The American Rescue Plan was too big
Lawmakers spent too much, too quickly — and overlearned the lessons of 2009
This piece is written by Milan the Intern, not the usual Matt-post.
Back in 2009 when President Obama’s economic team was crafting his stimulus plan, soon-to-be chief White House economist Christina Romer calculated that it would take between $1.7 and $1.8 trillion to fill the “output gap” — the difference between actual GDP and estimated GDP if labor and capital were both being deployed at maximum sustainable levels. But Larry Summers, another top advisor and one with more political experience, said that Congress wouldn’t be willing to spend that much money, so the administration eventually settled for the $831 billion American Recovery and Reinvestment Act, with the hopes that they could ask Congress to authorize further spending if ARRA proved insufficient.
But Republicans swept Congress in the 2010 midterms, and that was the end of that. The consensus today is that Romer was correct and the stimulus enacted in 2009 was too small, leading to a slow and painful recovery from the Great Recession in which weak demand contributed to elevated unemployment and the Fed consistently undershot its inflation targets. So when Covid-19 plunged the country into another recession in early 2020, policymakers opened the fiscal floodgates, spending around $5 trillion to stimulate the economy. But overall CPI inflation is at 8.5 percent, and core CPI inflation is at 6.5 percent. Real wages are falling for much of the workforce, and the Federal Reserve is beginning to raise interest rates.
At the same time, the 2020 Democratic trifecta is on the verge of midterm defeat with remarkably little lasting-policy legacy.
And these two facts are related. The Biden administration’s American Rescue Plan was nearly as costly as Obama’s ARRA and the Affordable Care Act combined. But while Obama paired an inadequate stimulus with a major permanent program, Biden (with the support of all the Democratic Party’s congressional factions) just did a really big stimulus — pumping more short-term demand into the economy than was needed in a way that created inflation and undermined support for creating permanent new programs.
Overlearning the lessons of the Great Recession
Marc Goldwein of the Committee for a Responsible Federal Budget told me that policymakers since 2020 have made two key errors in generalizing their analysis of the 2009 situation to the present.
First, they overestimated the economy's potential and therefore the size of the output gap. And second, they misread the output gap as mostly reflecting a shortage of demand rather than supply.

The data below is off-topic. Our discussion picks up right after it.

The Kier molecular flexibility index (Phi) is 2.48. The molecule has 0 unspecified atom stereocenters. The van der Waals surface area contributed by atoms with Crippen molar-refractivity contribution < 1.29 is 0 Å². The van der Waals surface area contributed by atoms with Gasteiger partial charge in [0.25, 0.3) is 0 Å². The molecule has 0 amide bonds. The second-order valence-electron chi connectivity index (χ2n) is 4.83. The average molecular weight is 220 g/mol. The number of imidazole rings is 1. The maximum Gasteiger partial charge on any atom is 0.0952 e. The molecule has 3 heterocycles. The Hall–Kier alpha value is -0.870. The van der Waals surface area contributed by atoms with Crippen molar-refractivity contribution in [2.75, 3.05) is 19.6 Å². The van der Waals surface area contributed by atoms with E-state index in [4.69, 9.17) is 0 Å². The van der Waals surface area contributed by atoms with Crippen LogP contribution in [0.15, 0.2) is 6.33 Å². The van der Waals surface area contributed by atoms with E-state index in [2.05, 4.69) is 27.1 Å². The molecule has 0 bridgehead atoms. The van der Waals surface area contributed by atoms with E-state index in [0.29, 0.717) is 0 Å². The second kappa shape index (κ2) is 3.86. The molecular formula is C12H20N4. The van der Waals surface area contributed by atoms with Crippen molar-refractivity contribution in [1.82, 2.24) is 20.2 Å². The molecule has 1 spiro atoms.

Here’s a chart showing the year-on-year change in core PCE inflation, the Fed’s preferred measure.
As you can see, in the aftermath of the Great Recession, the inflation rate remained consistently below the Fed’s goal of two percent, even during the tight labor market of 2018 and 2019. This led people, including Matt, to believe that we had underestimated the size of the demand gap and that the economy could handle much more stimulus in order to achieve full employment. But it seems like full employment hawks were overly optimistic.
In 2009, we were clearly suffering from a pure lack of demand. Nothing about the real economy had changed — we had the same number of workers and factories and fuel and so on. But in 2020, we had a supply gap in addition to the demand gap because Covid-19 limited the capacity at which businesses were able or willing to operate due to a lack of labor and effectively a lack of space due to distancing requirements. And that’s something fiscal and monetary policy just can’t fix.
There was a ton of stimulus in 2020
When the virus first hit and the potential economic impacts became clear, Congress was not stingy. In March, they passed the Families First Coronavirus Response Act, spending $225 billion on a pandemic paid leave program, money for testing, and food assistance for the needy. That was quickly followed by the $2.2 trillion CARES Act negotiated between Treasury Secretary Steve Mnuchin and House Speaker Nancy Pelosi, which included $1,200 stimulus checks, $260 billion to boost unemployment benefits by $600 per week, $350 billion for the Paycheck Protection Program, and $340 billion in aid to state and local governments.
Then in December, Congress tacked another $900 billion in stimulus onto the annual omnibus appropriations bill. The package included an extra $325 billion for the PPP, a reduced $300 per week boost to unemployment benefits, $600 stimulus checks, and a good energy bill tucked in Secret Congress-style. According to the CRFB’s calculations, the December stimulus would’ve been enough to almost close the output gap for 2021, and perhaps even close it entirely under optimistic assumptions.
But then a funny thing happened. Having just lost re-election, Donald Trump threw a temper tantrum and threatened to veto the December stimulus, requesting among other things that the stimulus checks be increased to $2,000 before relenting and signing the bill. The House quickly voted to increase the size of the checks, but Senate Republicans blocked the measure. In Georgia, Raphael Warnock and Jon Ossoff promised that a Democratic Senate majority would deliver $2,000 checks — and they won.
ARP spent too much and too fast
When Joe Biden came into office, his team quickly drew up a $1.9 trillion stimulus package: the American Rescue Plan. Summers argued that the bill was too big and would be inflationary, and the CRFB produced this chart showing that even assuming a low fiscal multiplier, the ARP would overshoot the output gap.
But people really thought that an overshoot would be okay! Vox’s Emily Stewart wrote that while the risks of going too big were real, “going too small could be riskier.” Matt argued that $1.9 trillion was “not too big.” Here’s Joe Biden, reflecting on 2009:
“One thing we learned is, you know, we can’t do too much here,” the president said while speaking to reporters in the Oval Office in February. “We can do too little. We can do too little and sputter.”